The son of career educators, Thad Cochran was born in Pontotoc, Mississippi. Throughout his early school career, Thad enjoyed great success. When the Cochran family moved to the Byram community of Hinds County near Jackson, there was much time devoted to sports, music, the Boy Scouts, and church activities. Thad became an Eagle Scout and helped establish a new scout troop at Spring Ridge Methodist Church. He served as its first Junior Assistant Scout Master.
At Byram High School, Cochran earned varsity letters in football, basketball, baseball, and tennis. He gave a piano and voice recital his senior year and was class valedictorian. He was also a member of the 4-H Club and Daniel Memorial Baptist Church.
Cochran earned a B.A. degree at the University of Mississippi with a major in psychology and a minor in political science. He was elected president of his social fraternity, Pi Kappa Alpha, was a company commander in the Navy ROTC, student body vice president, and was selected for membership in Omicron Delta Kappa, a national honorary leadership fraternity.
When he graduated from Ole Miss, Cochran was commissioned an Ensign in the U.S. Naval Reserve and assigned to duty aboard the USS MACON, and served on the ship for 18 months becoming the ship’s legal officer after graduating as an honor student from the U.S. Navy School of Justice in Newport, Rhode Island. He also became qualified as Officer of the Deck, in port and underway.When his ship was decommissioned, Cochran was assigned to the staff of the Commandant of the Eighth Naval District in New Orleans, Louisiana, to complete his two-year tour of active duty in the Navy.
Cochran then enrolled in the School of Law at the University of Mississippi, where he won the Frederick Hamel Memorial Award for having the highest scholastic average in the first year class. He was selected for membership in the honorary legal fraternity Phi Delta Phi, served on the editorial board of the Mississippi Law Journal, argued before the Mississippi Supreme Court as a moot court finalist, and was elected chairman of the Honor Council.
Before graduating from law school, Cochran was awarded a Rotary Foundation Graduate Fellowship and studied jurisprudence and international law for a year at Trinity College, University of Dublin, Ireland. During this year abroad, he spoke to numerous Rotary Clubs and other groups in Ireland on the subject of the civil rights struggle in Mississippi and the United States. He also won the Hillary Term Moot Court competition sponsored by the Dublin Law Society.
In his final year of law school at Ole Miss, Cochran served as Article Editor of the Mississippi Law Journal and was selected for membership in Phi Kappa Phi, a national honorary scholastic fraternity. Several years later when he delivered the graduation address at the law school, Dean Parham Williams observed that Thad Cochran’s law school grade point average was the third highest of all students who had graduated from the Ole Miss law school during the decade.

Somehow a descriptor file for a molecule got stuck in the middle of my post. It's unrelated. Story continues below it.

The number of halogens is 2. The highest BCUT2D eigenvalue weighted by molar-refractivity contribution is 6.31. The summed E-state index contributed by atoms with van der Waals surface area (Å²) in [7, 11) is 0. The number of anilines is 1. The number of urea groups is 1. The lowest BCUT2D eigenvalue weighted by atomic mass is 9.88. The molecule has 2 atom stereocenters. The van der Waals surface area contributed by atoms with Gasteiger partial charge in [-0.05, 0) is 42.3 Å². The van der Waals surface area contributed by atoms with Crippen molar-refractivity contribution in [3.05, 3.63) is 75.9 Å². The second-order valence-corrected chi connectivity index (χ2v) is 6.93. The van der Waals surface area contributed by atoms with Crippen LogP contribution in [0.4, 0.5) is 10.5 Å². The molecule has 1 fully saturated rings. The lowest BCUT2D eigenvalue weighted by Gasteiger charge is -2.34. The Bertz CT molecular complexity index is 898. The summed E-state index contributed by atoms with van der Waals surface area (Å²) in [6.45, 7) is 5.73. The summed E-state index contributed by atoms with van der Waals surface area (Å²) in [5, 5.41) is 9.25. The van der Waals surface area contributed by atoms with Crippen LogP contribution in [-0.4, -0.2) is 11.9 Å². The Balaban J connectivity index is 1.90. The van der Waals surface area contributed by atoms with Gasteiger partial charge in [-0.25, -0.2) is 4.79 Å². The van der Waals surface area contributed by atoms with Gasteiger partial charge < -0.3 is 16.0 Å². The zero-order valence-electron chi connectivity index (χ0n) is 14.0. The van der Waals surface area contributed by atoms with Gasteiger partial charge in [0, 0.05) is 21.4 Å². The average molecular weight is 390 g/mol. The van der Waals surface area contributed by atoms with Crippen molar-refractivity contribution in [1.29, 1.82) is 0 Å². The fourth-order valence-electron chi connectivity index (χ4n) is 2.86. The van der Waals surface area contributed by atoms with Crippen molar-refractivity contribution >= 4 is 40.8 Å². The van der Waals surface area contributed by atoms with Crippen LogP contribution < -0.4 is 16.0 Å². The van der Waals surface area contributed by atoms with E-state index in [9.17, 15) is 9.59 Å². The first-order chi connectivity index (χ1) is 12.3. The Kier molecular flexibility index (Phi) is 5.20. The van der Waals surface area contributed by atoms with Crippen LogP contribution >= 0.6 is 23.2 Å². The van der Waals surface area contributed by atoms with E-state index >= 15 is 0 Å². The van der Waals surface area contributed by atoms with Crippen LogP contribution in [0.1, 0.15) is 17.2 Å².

During the summer in the law school years, Cochran returned to active duty in the Navy and taught military law and naval orientation at the Officer Candidate School in Newport, Rhode Island. He was promoted to the rank of Lieutenant in the U.S. Naval Reserve.
Legal Career & Civic Activities
After graduating from law school, Cochran joined the firm of Watkins & Eager in Jackson, where he was made a partner in the firm in only two and a half years.
Cochran served as president of the Jackson Men’s Y Club, as a member of the board of the Jackson Rotary Club, and a member of the Board of Mississippi Opera, Inc. He organized the first Mississippi chapter of the American Field Service and served as charter president to sponsor foreign exchange programs for high school students.
He was chairman of the Legal Services program of the Jackson Junior Bar, chairman of the Mississippi Law Institute, a continuing legal education program for Mississippi lawyers, and president of the Young Lawyers Division of the Mississippi Bar Association. Cochran was named by the Jaycees as Jackson’s Young Man of the Year and as one of the Three Outstanding Young Men of the Year in Mississippi.
With politics and government as subjects of much interest in the Cochran family, Thad was involved in campaigns for state and local candidates throughout his life, at one point becoming Hinds County Chairman for a State Treasurer race and an advisor on a gubernatorial campaign, as well as a state director for a presidential campaign.
In 1972, Cochran was elected United States Congressman for Mississippi’s Fourth District. He was appointed to the House Public Works and Transportation Committee, which had jurisdiction over economic development, transportation, and flood control. He also served on a Republican task force to study the energy crisis, and was appointed later to the Committee on Standards of Official Conduct and the Select Committee on Ethics.